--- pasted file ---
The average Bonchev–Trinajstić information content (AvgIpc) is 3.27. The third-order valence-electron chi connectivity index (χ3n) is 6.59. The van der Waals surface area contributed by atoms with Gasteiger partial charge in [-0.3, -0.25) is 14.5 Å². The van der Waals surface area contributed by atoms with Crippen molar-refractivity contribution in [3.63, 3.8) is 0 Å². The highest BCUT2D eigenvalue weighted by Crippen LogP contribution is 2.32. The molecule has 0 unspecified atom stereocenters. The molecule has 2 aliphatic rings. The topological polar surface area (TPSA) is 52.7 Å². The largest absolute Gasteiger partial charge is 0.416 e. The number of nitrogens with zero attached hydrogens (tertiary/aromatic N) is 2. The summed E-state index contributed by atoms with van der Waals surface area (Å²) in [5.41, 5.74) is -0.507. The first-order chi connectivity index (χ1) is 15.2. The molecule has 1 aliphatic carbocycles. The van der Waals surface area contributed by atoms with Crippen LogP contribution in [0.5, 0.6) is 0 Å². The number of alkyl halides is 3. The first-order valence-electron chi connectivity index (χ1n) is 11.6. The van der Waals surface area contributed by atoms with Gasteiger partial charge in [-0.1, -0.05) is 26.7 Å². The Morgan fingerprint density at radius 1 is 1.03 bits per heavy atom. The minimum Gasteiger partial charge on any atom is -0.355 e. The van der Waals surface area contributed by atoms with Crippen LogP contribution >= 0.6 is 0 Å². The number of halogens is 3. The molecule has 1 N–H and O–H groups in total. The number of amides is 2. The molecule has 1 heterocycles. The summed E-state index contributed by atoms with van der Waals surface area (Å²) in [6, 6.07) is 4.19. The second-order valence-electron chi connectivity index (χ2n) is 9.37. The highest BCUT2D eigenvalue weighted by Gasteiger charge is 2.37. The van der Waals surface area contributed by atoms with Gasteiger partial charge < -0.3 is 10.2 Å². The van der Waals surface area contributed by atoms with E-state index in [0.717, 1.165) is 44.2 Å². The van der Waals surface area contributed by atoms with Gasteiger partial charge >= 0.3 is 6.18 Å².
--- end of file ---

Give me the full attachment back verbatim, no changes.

The average Bonchev–Trinajstić information content (AvgIpc) is 3.27. The third-order valence-electron chi connectivity index (χ3n) is 6.59. The van der Waals surface area contributed by atoms with Gasteiger partial charge in [-0.3, -0.25) is 14.5 Å². The van der Waals surface area contributed by atoms with Crippen molar-refractivity contribution in [3.63, 3.8) is 0 Å². The highest BCUT2D eigenvalue weighted by Crippen LogP contribution is 2.32. The molecule has 0 unspecified atom stereocenters. The molecule has 2 aliphatic rings. The topological polar surface area (TPSA) is 52.7 Å². The largest absolute Gasteiger partial charge is 0.416 e. The number of nitrogens with zero attached hydrogens (tertiary/aromatic N) is 2. The summed E-state index contributed by atoms with van der Waals surface area (Å²) in [5.41, 5.74) is -0.507. The first-order chi connectivity index (χ1) is 15.2. The molecule has 1 aliphatic carbocycles. The van der Waals surface area contributed by atoms with Crippen LogP contribution in [0.5, 0.6) is 0 Å². The number of alkyl halides is 3. The first-order valence-electron chi connectivity index (χ1n) is 11.6. The van der Waals surface area contributed by atoms with Gasteiger partial charge in [-0.1, -0.05) is 26.7 Å². The Morgan fingerprint density at radius 1 is 1.03 bits per heavy atom. The minimum Gasteiger partial charge on any atom is -0.355 e. The van der Waals surface area contributed by atoms with Crippen LogP contribution >= 0.6 is 0 Å². The number of halogens is 3. The molecule has 1 N–H and O–H groups in total. The number of amides is 2. The molecule has 1 heterocycles. The summed E-state index contributed by atoms with van der Waals surface area (Å²) in [6, 6.07) is 4.19. The second-order valence-electron chi connectivity index (χ2n) is 9.37. The highest BCUT2D eigenvalue weighted by Gasteiger charge is 2.37. The van der Waals surface area contributed by atoms with Gasteiger partial charge < -0.3 is 10.2 Å². The van der Waals surface area contributed by atoms with E-state index in [0.717, 1.165) is 44.2 Å². The van der Waals surface area contributed by atoms with Gasteiger partial charge >= 0.3 is 6.18 Å².